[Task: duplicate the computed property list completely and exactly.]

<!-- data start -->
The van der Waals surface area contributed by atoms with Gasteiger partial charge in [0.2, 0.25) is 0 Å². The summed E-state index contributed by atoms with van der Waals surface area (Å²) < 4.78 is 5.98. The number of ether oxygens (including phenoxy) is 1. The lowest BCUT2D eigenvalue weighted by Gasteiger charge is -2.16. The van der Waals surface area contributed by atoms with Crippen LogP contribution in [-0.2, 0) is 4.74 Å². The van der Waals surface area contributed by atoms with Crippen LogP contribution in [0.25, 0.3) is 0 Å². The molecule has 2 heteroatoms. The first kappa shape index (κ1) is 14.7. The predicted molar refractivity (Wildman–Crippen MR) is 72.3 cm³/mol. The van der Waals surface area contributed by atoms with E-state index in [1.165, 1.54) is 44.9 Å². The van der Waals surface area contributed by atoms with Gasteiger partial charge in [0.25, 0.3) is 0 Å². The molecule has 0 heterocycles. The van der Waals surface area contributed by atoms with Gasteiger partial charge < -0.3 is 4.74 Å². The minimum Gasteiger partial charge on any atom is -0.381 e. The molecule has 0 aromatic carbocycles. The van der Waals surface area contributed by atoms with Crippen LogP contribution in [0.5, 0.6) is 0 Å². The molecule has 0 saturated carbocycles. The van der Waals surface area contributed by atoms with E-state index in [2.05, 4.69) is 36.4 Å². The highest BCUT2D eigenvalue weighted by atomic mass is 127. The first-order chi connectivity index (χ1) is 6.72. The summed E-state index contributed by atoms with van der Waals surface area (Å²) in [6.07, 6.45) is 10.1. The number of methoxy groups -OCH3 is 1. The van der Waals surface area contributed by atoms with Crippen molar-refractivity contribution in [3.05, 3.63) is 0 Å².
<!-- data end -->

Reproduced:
The van der Waals surface area contributed by atoms with Gasteiger partial charge in [0.2, 0.25) is 0 Å². The summed E-state index contributed by atoms with van der Waals surface area (Å²) < 4.78 is 5.98. The number of ether oxygens (including phenoxy) is 1. The lowest BCUT2D eigenvalue weighted by Gasteiger charge is -2.16. The van der Waals surface area contributed by atoms with Crippen LogP contribution in [-0.2, 0) is 4.74 Å². The van der Waals surface area contributed by atoms with Crippen LogP contribution in [0.25, 0.3) is 0 Å². The molecule has 2 heteroatoms. The first kappa shape index (κ1) is 14.7. The predicted molar refractivity (Wildman–Crippen MR) is 72.3 cm³/mol. The van der Waals surface area contributed by atoms with E-state index in [1.165, 1.54) is 44.9 Å². The van der Waals surface area contributed by atoms with Gasteiger partial charge in [0.25, 0.3) is 0 Å². The molecule has 0 heterocycles. The van der Waals surface area contributed by atoms with Gasteiger partial charge < -0.3 is 4.74 Å². The minimum Gasteiger partial charge on any atom is -0.381 e. The molecule has 0 aromatic carbocycles. The van der Waals surface area contributed by atoms with Crippen LogP contribution in [0.5, 0.6) is 0 Å². The molecule has 0 saturated carbocycles. The van der Waals surface area contributed by atoms with E-state index in [2.05, 4.69) is 36.4 Å². The highest BCUT2D eigenvalue weighted by atomic mass is 127. The first-order chi connectivity index (χ1) is 6.72. The summed E-state index contributed by atoms with van der Waals surface area (Å²) in [6.07, 6.45) is 10.1. The number of methoxy groups -OCH3 is 1. The van der Waals surface area contributed by atoms with Crippen molar-refractivity contribution in [3.05, 3.63) is 0 Å².